More major events topple due to COVID-19

— Created May 20, 2020 by Kathy Reed

By Kathy Reed

When it comes to longstanding community events that define summer on Whidbey Island, it’s like the lyrics to Queen’s “Another One Bites the Dust” just keep swirling around – “…and another one’s gone, and another one’s gone…”

Over the past week or so, the following events have fallen victim to the COVID-19 crisis: Whidbey Working Artists Summer Open Studio Tour; Whidbey Island Kite Festival; Coupeville Arts and Crafts Festival; Oak Harbor Kiwanis’ Beachcombers Bazaar; Langley Street Dance; Whidbey Island Fair; Celebrate America; and Oak Harbor’s Old Fashioned Fourth of July. All of them have pulled the plug on festivities this year.

None of the aforementioned events are small – all of them draw hundreds, if not thousands, of people. The impact to the local economy will be significant. For many organizations, the cost of trying to put on events safely is too much to overcome.

“The necessary protocols to protect the health of all Fair exhibitors and attendees appears to be cost prohibitive and detrimental to the enjoyment we expect from the fair experience,” said a statement by the Island County Fair Association board of directors. “While we considered postponing to a later date, we came to the conclusion to spend the next year preparing for an amazing 2021 Whidbey Island Fair.”

“The 2020 [Coupeville Arts and Crafts] Festival would have been the 56th consecutive Festival,” said a statement from the Coupeville Festival Association. “Believing that the Arts and Crafts Festival should be a time of celebration, not anxiety, the Board did not enter into this decision lightly. Public health and safety has been and always will be a top priority. We are hard at work looking into methods to support our artisan vendors in a unique way in 2020.”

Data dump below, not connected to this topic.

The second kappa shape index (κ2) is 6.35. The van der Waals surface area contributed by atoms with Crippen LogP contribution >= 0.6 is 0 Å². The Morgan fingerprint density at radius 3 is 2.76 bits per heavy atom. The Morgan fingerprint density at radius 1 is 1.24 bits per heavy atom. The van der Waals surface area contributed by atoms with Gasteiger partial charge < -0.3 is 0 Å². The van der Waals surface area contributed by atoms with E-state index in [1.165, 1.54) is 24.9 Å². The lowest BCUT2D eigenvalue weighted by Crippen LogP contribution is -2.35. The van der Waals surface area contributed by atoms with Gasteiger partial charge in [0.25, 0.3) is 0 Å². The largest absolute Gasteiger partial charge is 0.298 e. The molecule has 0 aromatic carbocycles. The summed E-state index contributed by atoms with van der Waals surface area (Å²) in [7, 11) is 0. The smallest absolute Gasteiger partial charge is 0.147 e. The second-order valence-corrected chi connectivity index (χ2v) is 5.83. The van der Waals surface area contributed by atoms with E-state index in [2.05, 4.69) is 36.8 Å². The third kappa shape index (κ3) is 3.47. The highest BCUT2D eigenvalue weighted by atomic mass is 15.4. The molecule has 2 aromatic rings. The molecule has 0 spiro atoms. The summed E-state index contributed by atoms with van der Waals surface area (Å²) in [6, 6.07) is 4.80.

“The loss of these events will impact the income of many of the artists negatively,” said Kay Parsons, president of the Whidbey Island Arts Council, the umbrella organization for Whidbey Working Artists. “What is happening across the arts community is wrenching and not just for visual artists, but also for musicians and performing artists. It’s going to be a long haul.”

Many of these events are still weeks away, so one might wonder why they are being canceled so early. Organizers are looking at Gov. Jay Inslee’s reopening plan and anticipating which phase could be in effect at the time of their event, making decisions based on the best case scenario.

“As America’s 244th birthday draws near, the state will only be in Phase III by July, which restricts public gatherings to no more than 50 people in one public setting,” states the press release issued by the Oak Harbor Chamber of Commerce regarding the cancellation of its 4th of July events. “After conversations between Island County Public Health, Island County Commissioners, Oak Harbor City public affairs, the city fire chief and with the governor’s phasing requirements for county populations over 75,000, we will not be allowed to hold gatherings over 50 people before August.”